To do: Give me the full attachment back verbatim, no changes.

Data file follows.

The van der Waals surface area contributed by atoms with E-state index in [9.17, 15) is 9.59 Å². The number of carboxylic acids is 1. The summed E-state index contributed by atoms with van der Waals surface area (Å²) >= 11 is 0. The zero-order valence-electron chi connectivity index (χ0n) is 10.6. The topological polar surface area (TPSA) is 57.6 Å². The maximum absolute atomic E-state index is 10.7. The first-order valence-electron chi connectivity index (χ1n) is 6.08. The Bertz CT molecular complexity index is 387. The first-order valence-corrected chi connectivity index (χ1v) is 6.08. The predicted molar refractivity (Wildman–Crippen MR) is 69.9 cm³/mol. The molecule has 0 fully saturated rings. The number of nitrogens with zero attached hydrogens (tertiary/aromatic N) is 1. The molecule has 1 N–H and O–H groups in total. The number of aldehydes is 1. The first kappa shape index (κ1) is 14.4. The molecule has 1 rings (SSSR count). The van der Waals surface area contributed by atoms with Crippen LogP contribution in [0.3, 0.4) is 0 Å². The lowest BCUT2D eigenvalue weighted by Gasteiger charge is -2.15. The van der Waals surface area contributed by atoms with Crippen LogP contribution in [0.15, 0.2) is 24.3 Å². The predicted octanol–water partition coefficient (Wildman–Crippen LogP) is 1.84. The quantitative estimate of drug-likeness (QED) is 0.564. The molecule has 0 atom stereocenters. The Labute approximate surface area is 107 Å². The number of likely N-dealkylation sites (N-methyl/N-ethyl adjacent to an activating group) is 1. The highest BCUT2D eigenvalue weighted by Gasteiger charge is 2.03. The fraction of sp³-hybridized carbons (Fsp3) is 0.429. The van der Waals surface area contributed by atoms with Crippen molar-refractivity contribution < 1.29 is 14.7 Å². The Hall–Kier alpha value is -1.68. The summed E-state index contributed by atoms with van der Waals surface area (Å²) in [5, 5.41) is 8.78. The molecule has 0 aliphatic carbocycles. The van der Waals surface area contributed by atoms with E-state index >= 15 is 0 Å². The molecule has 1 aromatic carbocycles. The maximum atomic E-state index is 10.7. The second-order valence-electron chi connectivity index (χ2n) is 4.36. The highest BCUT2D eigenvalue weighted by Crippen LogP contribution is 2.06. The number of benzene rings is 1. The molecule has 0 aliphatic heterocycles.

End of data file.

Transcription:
The van der Waals surface area contributed by atoms with E-state index in [9.17, 15) is 9.59 Å². The number of carboxylic acids is 1. The summed E-state index contributed by atoms with van der Waals surface area (Å²) >= 11 is 0. The zero-order valence-electron chi connectivity index (χ0n) is 10.6. The topological polar surface area (TPSA) is 57.6 Å². The maximum absolute atomic E-state index is 10.7. The first-order valence-electron chi connectivity index (χ1n) is 6.08. The Bertz CT molecular complexity index is 387. The first-order valence-corrected chi connectivity index (χ1v) is 6.08. The predicted molar refractivity (Wildman–Crippen MR) is 69.9 cm³/mol. The molecule has 0 fully saturated rings. The number of nitrogens with zero attached hydrogens (tertiary/aromatic N) is 1. The molecule has 1 N–H and O–H groups in total. The number of aldehydes is 1. The first kappa shape index (κ1) is 14.4. The molecule has 1 rings (SSSR count). The van der Waals surface area contributed by atoms with Crippen LogP contribution in [0.3, 0.4) is 0 Å². The lowest BCUT2D eigenvalue weighted by Gasteiger charge is -2.15. The van der Waals surface area contributed by atoms with Crippen LogP contribution in [0.15, 0.2) is 24.3 Å². The predicted octanol–water partition coefficient (Wildman–Crippen LogP) is 1.84. The quantitative estimate of drug-likeness (QED) is 0.564. The molecule has 0 atom stereocenters. The Labute approximate surface area is 107 Å². The number of likely N-dealkylation sites (N-methyl/N-ethyl adjacent to an activating group) is 1. The highest BCUT2D eigenvalue weighted by Gasteiger charge is 2.03. The fraction of sp³-hybridized carbons (Fsp3) is 0.429. The van der Waals surface area contributed by atoms with Crippen molar-refractivity contribution < 1.29 is 14.7 Å². The Hall–Kier alpha value is -1.68. The summed E-state index contributed by atoms with van der Waals surface area (Å²) in [5, 5.41) is 8.78. The molecule has 0 aliphatic carbocycles. The van der Waals surface area contributed by atoms with E-state index >= 15 is 0 Å². The molecule has 1 aromatic carbocycles. The maximum atomic E-state index is 10.7. The second-order valence-electron chi connectivity index (χ2n) is 4.36. The highest BCUT2D eigenvalue weighted by Crippen LogP contribution is 2.06. The number of benzene rings is 1. The molecule has 0 aliphatic heterocycles.